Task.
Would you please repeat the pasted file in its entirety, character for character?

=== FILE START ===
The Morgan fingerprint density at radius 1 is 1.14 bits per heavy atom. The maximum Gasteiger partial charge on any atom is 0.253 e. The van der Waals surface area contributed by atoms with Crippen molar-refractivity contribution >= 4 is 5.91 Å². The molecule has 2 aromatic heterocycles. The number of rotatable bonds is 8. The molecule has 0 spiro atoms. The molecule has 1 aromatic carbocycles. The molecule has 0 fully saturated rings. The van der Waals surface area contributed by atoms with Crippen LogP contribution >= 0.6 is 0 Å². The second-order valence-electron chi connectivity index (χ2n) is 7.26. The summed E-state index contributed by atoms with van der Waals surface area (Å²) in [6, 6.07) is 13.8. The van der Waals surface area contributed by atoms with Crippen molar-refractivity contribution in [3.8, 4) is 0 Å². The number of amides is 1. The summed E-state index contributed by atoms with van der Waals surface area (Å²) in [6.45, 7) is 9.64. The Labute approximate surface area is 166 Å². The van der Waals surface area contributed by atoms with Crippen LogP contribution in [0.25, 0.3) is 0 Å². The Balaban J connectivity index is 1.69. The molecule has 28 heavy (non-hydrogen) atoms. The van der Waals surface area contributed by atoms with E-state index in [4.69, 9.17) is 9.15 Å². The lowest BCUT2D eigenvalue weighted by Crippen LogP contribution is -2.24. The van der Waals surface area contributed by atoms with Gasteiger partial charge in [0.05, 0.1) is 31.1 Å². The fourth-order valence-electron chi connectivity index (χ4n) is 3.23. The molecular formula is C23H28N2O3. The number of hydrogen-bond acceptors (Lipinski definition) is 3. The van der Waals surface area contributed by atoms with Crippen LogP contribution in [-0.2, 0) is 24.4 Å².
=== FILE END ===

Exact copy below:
The Morgan fingerprint density at radius 1 is 1.14 bits per heavy atom. The maximum Gasteiger partial charge on any atom is 0.253 e. The van der Waals surface area contributed by atoms with Crippen molar-refractivity contribution >= 4 is 5.91 Å². The molecule has 2 aromatic heterocycles. The number of rotatable bonds is 8. The molecule has 0 spiro atoms. The molecule has 1 aromatic carbocycles. The molecule has 0 fully saturated rings. The van der Waals surface area contributed by atoms with Crippen LogP contribution >= 0.6 is 0 Å². The second-order valence-electron chi connectivity index (χ2n) is 7.26. The summed E-state index contributed by atoms with van der Waals surface area (Å²) in [6, 6.07) is 13.8. The van der Waals surface area contributed by atoms with Crippen molar-refractivity contribution in [3.8, 4) is 0 Å². The number of amides is 1. The summed E-state index contributed by atoms with van der Waals surface area (Å²) in [6.45, 7) is 9.64. The Labute approximate surface area is 166 Å². The van der Waals surface area contributed by atoms with Crippen LogP contribution in [0.25, 0.3) is 0 Å². The Balaban J connectivity index is 1.69. The molecule has 28 heavy (non-hydrogen) atoms. The van der Waals surface area contributed by atoms with E-state index in [4.69, 9.17) is 9.15 Å². The lowest BCUT2D eigenvalue weighted by Crippen LogP contribution is -2.24. The van der Waals surface area contributed by atoms with Gasteiger partial charge in [0.05, 0.1) is 31.1 Å². The fourth-order valence-electron chi connectivity index (χ4n) is 3.23. The molecular formula is C23H28N2O3. The number of hydrogen-bond acceptors (Lipinski definition) is 3. The van der Waals surface area contributed by atoms with Crippen LogP contribution in [-0.2, 0) is 24.4 Å².